Most wireline players pass on FCC’s 3.45 GHz auction – here’s why

Cable and wireline players were some of the top bidders in the Federal Communications Commission’s (FCC) CBRS auction last year but by and large appear to be sitting out an upcoming sale of adjacent mid-band spectrum between 3.45 GHz and 3.55 GHz.

Charter Communications, Comcast, Cox Communications, Windstream and Mediacom all ranked among the top 10 spenders in the CBRS auction, which included spectrum from 3.55 GHz to 3.7 GHz. Yet none of these companies were on the FCC’s list of applicants for the 3.45 GHz auction. Others, including Altice USA, Cable One, Shentel and Lumen Technologies were also absent. Comcast and Charter both confirmed to Fierce they are not participating, as did Mediacom and Lumen Technologies.

Frontier Communications was apparently the only one interested in participating, although it was listed among 15 other companies as having submitted an incomplete application. It has until September 2 to resubmit its paperwork.

Set to kick off October 5, the 3.45 GHz auction will include 4,060 flexible-use licenses sold in 10 MHz blocks. No bidder will be allowed to win more than 40 MHz in a given partial economic area.

Analysts at Raymond James said in a research note they expect the 3.45 GHz auction to be “much more similar to the smaller, cheaper CBRS auction” than the blockbuster C-Band sale, which ended in early 2021 after raking in more than $81 billion in bids. They highlighted the lack of cable participation as “noteworthy,” adding they believed such players “might have a larger presence in this auction after spending $1.2B in the CBRS auction but nothing in the more expensive C-Band auction.”

RELATED: Verizon, Dish & cable top list of CBRS auction winners

But many of the companies that took part in the CBRS auction are either content with or are still digesting their winnings.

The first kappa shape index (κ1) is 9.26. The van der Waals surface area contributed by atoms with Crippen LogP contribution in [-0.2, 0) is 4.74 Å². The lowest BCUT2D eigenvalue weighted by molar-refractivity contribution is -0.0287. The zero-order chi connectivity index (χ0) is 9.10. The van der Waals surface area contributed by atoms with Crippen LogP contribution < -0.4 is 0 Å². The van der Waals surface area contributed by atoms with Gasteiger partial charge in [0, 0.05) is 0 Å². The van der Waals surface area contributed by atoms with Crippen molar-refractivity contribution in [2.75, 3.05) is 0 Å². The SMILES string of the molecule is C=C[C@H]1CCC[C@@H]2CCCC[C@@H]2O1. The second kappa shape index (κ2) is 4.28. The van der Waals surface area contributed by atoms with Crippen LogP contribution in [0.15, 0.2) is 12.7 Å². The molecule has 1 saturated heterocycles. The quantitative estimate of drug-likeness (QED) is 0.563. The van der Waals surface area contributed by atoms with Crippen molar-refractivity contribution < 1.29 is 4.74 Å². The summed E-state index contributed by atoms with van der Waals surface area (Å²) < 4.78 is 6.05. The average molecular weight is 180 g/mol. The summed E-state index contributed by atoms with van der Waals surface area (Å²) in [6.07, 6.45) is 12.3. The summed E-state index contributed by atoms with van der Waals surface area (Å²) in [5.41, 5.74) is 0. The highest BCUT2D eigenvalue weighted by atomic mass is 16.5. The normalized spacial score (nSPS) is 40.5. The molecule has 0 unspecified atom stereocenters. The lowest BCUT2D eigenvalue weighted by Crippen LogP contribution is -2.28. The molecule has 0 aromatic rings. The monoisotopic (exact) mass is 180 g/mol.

Jeff Small, president of Kinetic by Windstream, told Fierce the company “has secured all the spectrum needed to fulfill its deployment objectives.” He explained “fixed wireless has a limited role in rural broadband” adding its “intent is to pursue a fiber-first broadband deployment program and leverage fixed wireless only when fiber-to-the-home cannot be made economically viable.”

Similarly, a Mediacom representative told Fierce “we feel like we won enough spectrum in the CBRS auction to offer a quality fixed wireless product (100 Mbps) to unserved and underserved areas adjacent to our existing wireline network.” The operator launched its CBRS-based fixed wireless service, called Mediacom Bolt, in mid-July. 

Meanwhile, Lumen stated it didn't have a current or proposed product that would require the 3.45 GHz spectrum up for grabs.

Both Charter and Comcast have said they plan to use the 3.5 GHz airwaves they won in the CBRS sale to deploy their own mobile infrastructure which can be used to offload MVNO traffic. But on Charter’s Q2 earnings call in July, CEO Tom Rutledge said its CBRS infrastructure won’t be active until “early next year” and won’t offer “any meaningful national offload” until the beginning of 2023.

With cable out and “no other dark horses” signed up, New Street Research analysts concluded in a research note “the bulk of the competition for the spectrum will happen between carriers (as expected).”